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by Julias Humphrey
Let me rst say Thank You for publishing my words for other people to read, especially our young. We all must understand their position in the adversity of life today because it is much harder for them in contrast to when I was a child which brings me to my topic – the “School-to-Prison Pipeline”. What’s the main causation and how do we stop it?
Along with this writing you will nd a copy of the response I recently received from President Barack Obama. I wrote him concerning his visit to El Reno Federal Penitentiary (in Oklahoma). When he sat down and spoke to six of the prisoners, it had meaning to him – this is what he later said to the press “these are young people who made mistakes that aren’t that different than the mistakes I made and the mistakes that a lot of you guys made. The difference is they did not have the kinds of support structures, the second chances, the resources that would allow them to survive those mistakes.” (Inside Journal, volume 24, No. 4, Fall 2015, Prison Fellowship’s Newsletter for America’s prisons – Pope and President visit prisoners, page 4.)
They look at me and wonder, is he all the way there? They can’t understand me so they sit there and stare They listen to your story, make it seem like they care But then write you up for some shhh that ain’t fair Sometimes I give up and gotta catch myself
Stand up like a man and adjust myself
I ain’t even gonna worry, not gonna stress myself
I’ll make it out of here so I could bless myself
The ones you thought would accompany you always Could switch up so fast, you wouldn’t know they’re gone Until you look back in the past
I look into the future and grab myself fast
Because I don’t want no sneak peak of the life I’m about to have I’ll live day by day all the way down to the last
And whatever happens from the good to the bad
My granny used to tell me I’m going to end up like my dad
I mean I barely know the guy so how am I supposed to brag?
by Jeremy Willis
Hello, my name is Jeremy Willis and I am incarcerated in Valley State Prison in Chowchilla, California. I was talking to two of my friends in here and one I’ve known for 12 years now and they both write articles and poems for the Beat Within. They talked me into letting you know my story with hopes that it will change at least one person’s thinking about being in a gang or doing drugs.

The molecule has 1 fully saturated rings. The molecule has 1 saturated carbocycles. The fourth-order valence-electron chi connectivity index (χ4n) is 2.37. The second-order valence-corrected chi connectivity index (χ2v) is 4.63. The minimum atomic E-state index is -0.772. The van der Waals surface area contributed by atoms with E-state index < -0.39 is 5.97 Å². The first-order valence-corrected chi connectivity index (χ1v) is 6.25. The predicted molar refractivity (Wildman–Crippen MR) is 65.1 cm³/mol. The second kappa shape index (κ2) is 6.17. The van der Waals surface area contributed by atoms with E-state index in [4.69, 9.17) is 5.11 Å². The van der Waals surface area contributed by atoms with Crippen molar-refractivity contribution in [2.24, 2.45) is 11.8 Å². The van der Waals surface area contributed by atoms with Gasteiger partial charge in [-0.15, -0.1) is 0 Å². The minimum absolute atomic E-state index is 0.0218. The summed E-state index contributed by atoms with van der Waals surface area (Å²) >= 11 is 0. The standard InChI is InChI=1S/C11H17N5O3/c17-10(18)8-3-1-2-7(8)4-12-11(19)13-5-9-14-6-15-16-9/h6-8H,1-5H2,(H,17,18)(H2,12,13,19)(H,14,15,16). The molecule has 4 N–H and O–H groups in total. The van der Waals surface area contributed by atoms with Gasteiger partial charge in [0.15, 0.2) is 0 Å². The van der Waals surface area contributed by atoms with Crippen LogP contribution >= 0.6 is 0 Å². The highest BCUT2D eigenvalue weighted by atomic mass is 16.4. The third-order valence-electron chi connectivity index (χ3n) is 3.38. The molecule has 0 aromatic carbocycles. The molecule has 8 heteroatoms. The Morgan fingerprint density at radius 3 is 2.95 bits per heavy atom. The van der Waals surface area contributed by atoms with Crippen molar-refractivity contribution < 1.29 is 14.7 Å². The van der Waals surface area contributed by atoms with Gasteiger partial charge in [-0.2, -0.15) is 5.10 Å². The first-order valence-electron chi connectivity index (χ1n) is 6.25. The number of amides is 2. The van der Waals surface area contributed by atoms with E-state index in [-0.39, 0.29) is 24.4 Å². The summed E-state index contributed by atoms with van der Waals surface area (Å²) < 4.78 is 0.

I was in a lot of group homes in the East Bay for the rst ten years of my life and at ten I got adopted and moved to Farmersville in Tulare County.
I joined a gang at eleven years old because I was looking for love and acceptance in the wrong place. I started going to Juvie when I was thirteen years old and fourteen years old. I was introduced to crank (meth) by an older friend of mine and that changed my life forever.
by Young One
The greatest challenge I have to deal with is anxiety. My anxiety keeps me up at night and worrying all day. I haven’t found anything to help my anxiety except sports. But as soon as that’s over, it comes right back.
When I suffer from my anxiety, I get anxious and it’s hard for me to function. I try not to cry and stay strong, but at nighttime I tend to cry and struggle in the sense that I’m by myself and no one can see me at a weak point. And when something big comes up, my anxiety starts pumping through my blood as fast as a rocket. The anxiety breaks down my barrier to stay calm and keep my head.
But one thing my anxiety will help me with is staying out of the hall, because everything I take from here will help me better myself. And my anxiety is also helping me make sure I do good in prayer.
by Trey L. Pike
“To have once been a criminal is no disgrace. To remain a criminal is the disgrace”
– Malcolm X.
Many of us are caught in the cycle of incarceration. Is crime about
decisions or is there more to it? For those who believe you have made a change in your life, what helped you to transition into becoming a responsible citizen? For those in the process of transformation, what do you need to help you get out of the criminal lifestyle?”
I am 24 years old, covered in tattoos, just paroled from the “notorious” High Desert State Prison in Susanville, California, where I know more people than I do not around me. I have seen and been a part of riots, stabbings, removals, ghts, suicides, etc. etc. etc. You can say I’m “somebody” in here. I am doing seven more years currently after only being out of prison for eight months.
by Thomas Weed
It’s me, Thomas Weed, once known as Confusing Mind so many years ago when I had the opportunity to participate in workshops ran by Matt and Michael. Now, over a decade later I find myself serving a seven year 8-month sentence because well, I guess I still hadn’t learned my lesson.
Having touched each and every part of the criminal justice system, I’ve seen first-hand how broken it really is. From Juvie to Group homes, to County programs to Prison. Entire novels have been penned by far greater minds than mine, mapping out the school to the prison pipeline. It’s a given that life is unfair.
As much as I’d love to say we all have an equal chance to succeed, the simple truth is that this is not so. The underclass is at a disadvantage, straight up. So basically, if you were born into a poor family, raised in a shitty neighborhood, or look suspicious to a clean cut white man with a badge or a cellphone then you need to try extra hard and work that much more to avoid the cuffs and this is coming from a white man who is color blind.